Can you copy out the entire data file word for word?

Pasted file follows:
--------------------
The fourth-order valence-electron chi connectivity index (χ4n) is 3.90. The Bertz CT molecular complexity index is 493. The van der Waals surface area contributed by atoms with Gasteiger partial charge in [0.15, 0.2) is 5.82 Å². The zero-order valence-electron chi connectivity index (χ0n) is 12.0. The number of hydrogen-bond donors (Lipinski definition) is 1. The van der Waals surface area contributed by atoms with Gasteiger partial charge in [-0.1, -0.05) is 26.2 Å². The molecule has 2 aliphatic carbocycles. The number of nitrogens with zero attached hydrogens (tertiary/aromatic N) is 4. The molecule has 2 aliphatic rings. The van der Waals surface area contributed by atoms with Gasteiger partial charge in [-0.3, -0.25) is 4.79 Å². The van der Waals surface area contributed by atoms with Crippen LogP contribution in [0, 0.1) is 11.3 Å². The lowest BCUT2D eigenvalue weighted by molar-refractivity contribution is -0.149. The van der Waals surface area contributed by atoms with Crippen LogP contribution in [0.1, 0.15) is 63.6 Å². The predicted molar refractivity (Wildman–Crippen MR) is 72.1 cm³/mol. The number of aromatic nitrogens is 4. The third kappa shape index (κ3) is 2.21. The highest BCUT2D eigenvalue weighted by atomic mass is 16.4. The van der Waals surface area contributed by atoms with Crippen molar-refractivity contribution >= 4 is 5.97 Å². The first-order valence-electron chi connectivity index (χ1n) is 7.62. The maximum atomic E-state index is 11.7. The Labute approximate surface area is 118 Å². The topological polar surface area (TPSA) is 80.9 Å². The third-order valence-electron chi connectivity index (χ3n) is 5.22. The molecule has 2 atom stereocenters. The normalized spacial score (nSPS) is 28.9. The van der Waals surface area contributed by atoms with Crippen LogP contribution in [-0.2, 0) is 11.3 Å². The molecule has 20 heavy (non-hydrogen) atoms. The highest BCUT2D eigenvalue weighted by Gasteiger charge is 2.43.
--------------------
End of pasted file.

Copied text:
The fourth-order valence-electron chi connectivity index (χ4n) is 3.90. The Bertz CT molecular complexity index is 493. The van der Waals surface area contributed by atoms with Gasteiger partial charge in [0.15, 0.2) is 5.82 Å². The zero-order valence-electron chi connectivity index (χ0n) is 12.0. The number of hydrogen-bond donors (Lipinski definition) is 1. The van der Waals surface area contributed by atoms with Gasteiger partial charge in [-0.1, -0.05) is 26.2 Å². The molecule has 2 aliphatic carbocycles. The number of nitrogens with zero attached hydrogens (tertiary/aromatic N) is 4. The molecule has 2 aliphatic rings. The van der Waals surface area contributed by atoms with Gasteiger partial charge in [-0.3, -0.25) is 4.79 Å². The van der Waals surface area contributed by atoms with Crippen LogP contribution in [0, 0.1) is 11.3 Å². The lowest BCUT2D eigenvalue weighted by molar-refractivity contribution is -0.149. The van der Waals surface area contributed by atoms with Crippen LogP contribution in [0.1, 0.15) is 63.6 Å². The predicted molar refractivity (Wildman–Crippen MR) is 72.1 cm³/mol. The number of aromatic nitrogens is 4. The third kappa shape index (κ3) is 2.21. The highest BCUT2D eigenvalue weighted by atomic mass is 16.4. The van der Waals surface area contributed by atoms with Crippen molar-refractivity contribution >= 4 is 5.97 Å². The first-order valence-electron chi connectivity index (χ1n) is 7.62. The maximum atomic E-state index is 11.7. The Labute approximate surface area is 118 Å². The topological polar surface area (TPSA) is 80.9 Å². The third-order valence-electron chi connectivity index (χ3n) is 5.22. The molecule has 2 atom stereocenters. The normalized spacial score (nSPS) is 28.9. The van der Waals surface area contributed by atoms with Crippen LogP contribution in [-0.2, 0) is 11.3 Å². The molecule has 20 heavy (non-hydrogen) atoms. The highest BCUT2D eigenvalue weighted by Gasteiger charge is 2.43.